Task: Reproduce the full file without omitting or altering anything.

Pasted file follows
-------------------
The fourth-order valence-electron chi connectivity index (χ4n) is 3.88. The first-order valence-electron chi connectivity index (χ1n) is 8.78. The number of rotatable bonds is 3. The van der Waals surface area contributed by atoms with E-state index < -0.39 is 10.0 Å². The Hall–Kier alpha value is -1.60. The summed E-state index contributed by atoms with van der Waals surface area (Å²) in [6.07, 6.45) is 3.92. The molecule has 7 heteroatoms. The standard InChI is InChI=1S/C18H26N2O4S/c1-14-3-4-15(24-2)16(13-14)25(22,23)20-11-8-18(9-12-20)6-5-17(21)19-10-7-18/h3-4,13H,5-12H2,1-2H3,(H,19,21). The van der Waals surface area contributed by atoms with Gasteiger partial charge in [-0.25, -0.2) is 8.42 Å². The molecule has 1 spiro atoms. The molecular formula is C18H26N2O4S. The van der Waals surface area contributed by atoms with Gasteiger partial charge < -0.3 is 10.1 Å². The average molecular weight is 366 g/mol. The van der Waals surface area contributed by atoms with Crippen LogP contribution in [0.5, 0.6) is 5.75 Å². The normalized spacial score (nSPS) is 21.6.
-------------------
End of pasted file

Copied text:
The fourth-order valence-electron chi connectivity index (χ4n) is 3.88. The first-order valence-electron chi connectivity index (χ1n) is 8.78. The number of rotatable bonds is 3. The van der Waals surface area contributed by atoms with E-state index < -0.39 is 10.0 Å². The Hall–Kier alpha value is -1.60. The summed E-state index contributed by atoms with van der Waals surface area (Å²) in [6.07, 6.45) is 3.92. The molecule has 7 heteroatoms. The standard InChI is InChI=1S/C18H26N2O4S/c1-14-3-4-15(24-2)16(13-14)25(22,23)20-11-8-18(9-12-20)6-5-17(21)19-10-7-18/h3-4,13H,5-12H2,1-2H3,(H,19,21). The van der Waals surface area contributed by atoms with Gasteiger partial charge in [-0.25, -0.2) is 8.42 Å². The molecule has 1 spiro atoms. The molecular formula is C18H26N2O4S. The van der Waals surface area contributed by atoms with Gasteiger partial charge < -0.3 is 10.1 Å². The average molecular weight is 366 g/mol. The van der Waals surface area contributed by atoms with Crippen LogP contribution in [0.5, 0.6) is 5.75 Å². The normalized spacial score (nSPS) is 21.6.